Can the Griess Nitrite Test and a Urinary Pus Cell Count of ≥5 Cells Per Micro Litre of Urine in Pregnant Women be Used for the Screening or the Early Detection of Urinary Tract Infections in Rural India? 1518-1522
Dr. Sushama S. Thakre
Plot. No. 9, Swami Swarupanand Society,
Narendra Nagar, Nagpur-15, India.
E-mail: firstname.lastname@example.org, sushamathakre@rediffmail.
Objectives: Urinary Tract Infection (UTI) is a common problem in pregnancy due to the morphological and the physiological changes that take place in the genitourinary tract during pregnancy. Screening methods may be useful, because a full bacteriological analysis could be reserved for those patients who are symptomatic or those who have positive screening test results. The exact prevalence of UTI in rural, pregnant women is unknown. The present study was undertaken to estimate the prevalence of UTI in pregnant women and for ascertaining the utility of the Griess Nitrite test and the Urinary Pus Cell Count of ≥5 cells per micro litre test for the screening or the early detection of UTI in them at primary health care clinics. Occurrence of urinary complaints was compared in UTI and non UTI women.
Method: We conducted a study on 300 randomly selected, pregnant women from rural areas. Urine cultures, pus-cell counts and the Griess nitrite test were used for diagnosis of UTI. The screening tests for UTI were evaluated in terms of their sensitivity, specificity, Positive Predictive Value (PPV), Negative Predictive Value (NPV) and the percentage of correctly classified.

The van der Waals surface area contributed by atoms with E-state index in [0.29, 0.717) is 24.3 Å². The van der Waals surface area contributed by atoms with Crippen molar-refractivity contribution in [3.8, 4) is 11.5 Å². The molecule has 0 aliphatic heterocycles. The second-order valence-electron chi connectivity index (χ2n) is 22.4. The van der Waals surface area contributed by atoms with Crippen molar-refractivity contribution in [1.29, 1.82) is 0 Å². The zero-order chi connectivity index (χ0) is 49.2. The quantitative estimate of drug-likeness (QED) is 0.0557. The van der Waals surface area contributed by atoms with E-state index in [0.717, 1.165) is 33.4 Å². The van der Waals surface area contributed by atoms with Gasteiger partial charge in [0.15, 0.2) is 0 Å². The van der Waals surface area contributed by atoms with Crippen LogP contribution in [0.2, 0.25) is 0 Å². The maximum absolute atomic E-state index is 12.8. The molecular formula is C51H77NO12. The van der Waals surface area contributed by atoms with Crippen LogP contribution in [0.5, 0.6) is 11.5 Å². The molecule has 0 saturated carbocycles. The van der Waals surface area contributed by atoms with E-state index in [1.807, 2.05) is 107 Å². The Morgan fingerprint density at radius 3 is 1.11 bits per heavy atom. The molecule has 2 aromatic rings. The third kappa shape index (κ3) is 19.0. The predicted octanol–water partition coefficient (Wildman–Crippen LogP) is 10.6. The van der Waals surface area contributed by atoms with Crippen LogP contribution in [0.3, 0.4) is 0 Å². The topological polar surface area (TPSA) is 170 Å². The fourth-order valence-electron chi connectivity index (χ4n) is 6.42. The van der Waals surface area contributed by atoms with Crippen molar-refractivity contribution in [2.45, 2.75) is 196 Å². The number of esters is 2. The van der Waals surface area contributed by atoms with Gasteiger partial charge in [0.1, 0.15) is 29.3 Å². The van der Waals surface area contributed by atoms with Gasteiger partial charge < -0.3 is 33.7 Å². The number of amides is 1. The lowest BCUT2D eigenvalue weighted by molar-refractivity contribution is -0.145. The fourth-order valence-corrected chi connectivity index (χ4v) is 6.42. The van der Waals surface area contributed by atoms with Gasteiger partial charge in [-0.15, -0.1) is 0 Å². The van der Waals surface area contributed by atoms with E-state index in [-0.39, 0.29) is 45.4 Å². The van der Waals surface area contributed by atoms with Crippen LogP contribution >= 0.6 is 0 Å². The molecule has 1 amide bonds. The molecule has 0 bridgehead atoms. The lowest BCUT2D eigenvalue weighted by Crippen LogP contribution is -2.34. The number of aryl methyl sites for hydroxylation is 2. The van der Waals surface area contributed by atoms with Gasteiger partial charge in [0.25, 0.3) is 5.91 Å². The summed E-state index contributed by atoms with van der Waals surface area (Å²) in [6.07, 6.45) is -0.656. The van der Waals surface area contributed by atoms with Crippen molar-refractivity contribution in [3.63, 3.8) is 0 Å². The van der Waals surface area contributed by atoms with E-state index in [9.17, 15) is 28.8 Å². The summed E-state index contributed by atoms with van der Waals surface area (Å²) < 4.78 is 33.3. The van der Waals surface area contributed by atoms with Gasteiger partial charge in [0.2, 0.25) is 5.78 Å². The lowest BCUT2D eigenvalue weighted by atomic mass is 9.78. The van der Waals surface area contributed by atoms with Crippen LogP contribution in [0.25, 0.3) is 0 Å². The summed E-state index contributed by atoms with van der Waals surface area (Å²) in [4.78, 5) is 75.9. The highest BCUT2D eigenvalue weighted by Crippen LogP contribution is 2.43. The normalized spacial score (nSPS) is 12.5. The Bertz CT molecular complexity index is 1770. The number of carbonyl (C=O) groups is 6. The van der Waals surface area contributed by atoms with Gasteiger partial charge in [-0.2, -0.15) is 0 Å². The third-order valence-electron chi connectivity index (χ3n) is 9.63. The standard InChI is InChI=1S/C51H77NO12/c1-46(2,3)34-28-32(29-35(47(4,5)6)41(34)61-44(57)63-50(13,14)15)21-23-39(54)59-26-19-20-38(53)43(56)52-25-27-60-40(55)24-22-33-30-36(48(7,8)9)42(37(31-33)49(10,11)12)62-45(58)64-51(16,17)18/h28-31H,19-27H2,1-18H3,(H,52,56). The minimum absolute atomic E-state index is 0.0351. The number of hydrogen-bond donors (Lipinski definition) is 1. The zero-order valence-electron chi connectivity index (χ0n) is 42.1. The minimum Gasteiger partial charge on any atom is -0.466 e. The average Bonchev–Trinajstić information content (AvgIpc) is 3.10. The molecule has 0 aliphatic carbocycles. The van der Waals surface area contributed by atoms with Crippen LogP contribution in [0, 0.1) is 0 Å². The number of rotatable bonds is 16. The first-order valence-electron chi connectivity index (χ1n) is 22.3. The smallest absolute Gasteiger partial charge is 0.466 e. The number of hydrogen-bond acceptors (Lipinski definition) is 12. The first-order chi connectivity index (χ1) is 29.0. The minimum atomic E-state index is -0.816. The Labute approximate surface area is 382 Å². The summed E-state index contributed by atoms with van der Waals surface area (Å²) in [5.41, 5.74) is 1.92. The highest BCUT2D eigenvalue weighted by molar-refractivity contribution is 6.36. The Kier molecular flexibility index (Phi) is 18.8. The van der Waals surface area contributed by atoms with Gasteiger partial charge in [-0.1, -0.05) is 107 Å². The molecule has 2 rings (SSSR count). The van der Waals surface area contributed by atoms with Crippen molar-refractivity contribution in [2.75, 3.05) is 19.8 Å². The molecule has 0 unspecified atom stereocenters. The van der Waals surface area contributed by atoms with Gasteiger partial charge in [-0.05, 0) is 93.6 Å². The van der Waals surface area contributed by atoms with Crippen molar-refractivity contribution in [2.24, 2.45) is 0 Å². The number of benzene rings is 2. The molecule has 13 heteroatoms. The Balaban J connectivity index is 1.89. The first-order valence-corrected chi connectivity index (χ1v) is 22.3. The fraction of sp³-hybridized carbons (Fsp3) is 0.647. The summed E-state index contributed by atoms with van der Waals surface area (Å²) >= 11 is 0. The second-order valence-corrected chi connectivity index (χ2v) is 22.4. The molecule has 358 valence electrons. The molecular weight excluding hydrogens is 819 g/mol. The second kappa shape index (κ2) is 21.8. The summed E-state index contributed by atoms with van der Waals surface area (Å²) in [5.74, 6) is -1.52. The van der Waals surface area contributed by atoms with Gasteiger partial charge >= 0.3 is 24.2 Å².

Results: In the present study, the prevalence of UTI was found to be 29/300 (9.6%, 95% confidence interval 9.57-9.63). The specificities of the two screening tests were comparable (97.05% and 94.47%). Also, the negative predictive values of the two tests were almost similar (97.77% and 96.96%). The percentage of correctly classified by the Griess nitrite test and the urine pus cell count were found to be 95.33% and 92.33% respectively. The proportion of the women with various urinary complaints was significantly higher (P<0.00) in the UTI subjects as compared to that in the non-UTI subjects.
Conclusion: Urine culture remains the gold standard for the detection of asymptomatic bacteriuria. The Nitrite test of uncentrifuged urine was observed to be the best among the screening tests which were evaluated in terms of their efficiency and validity.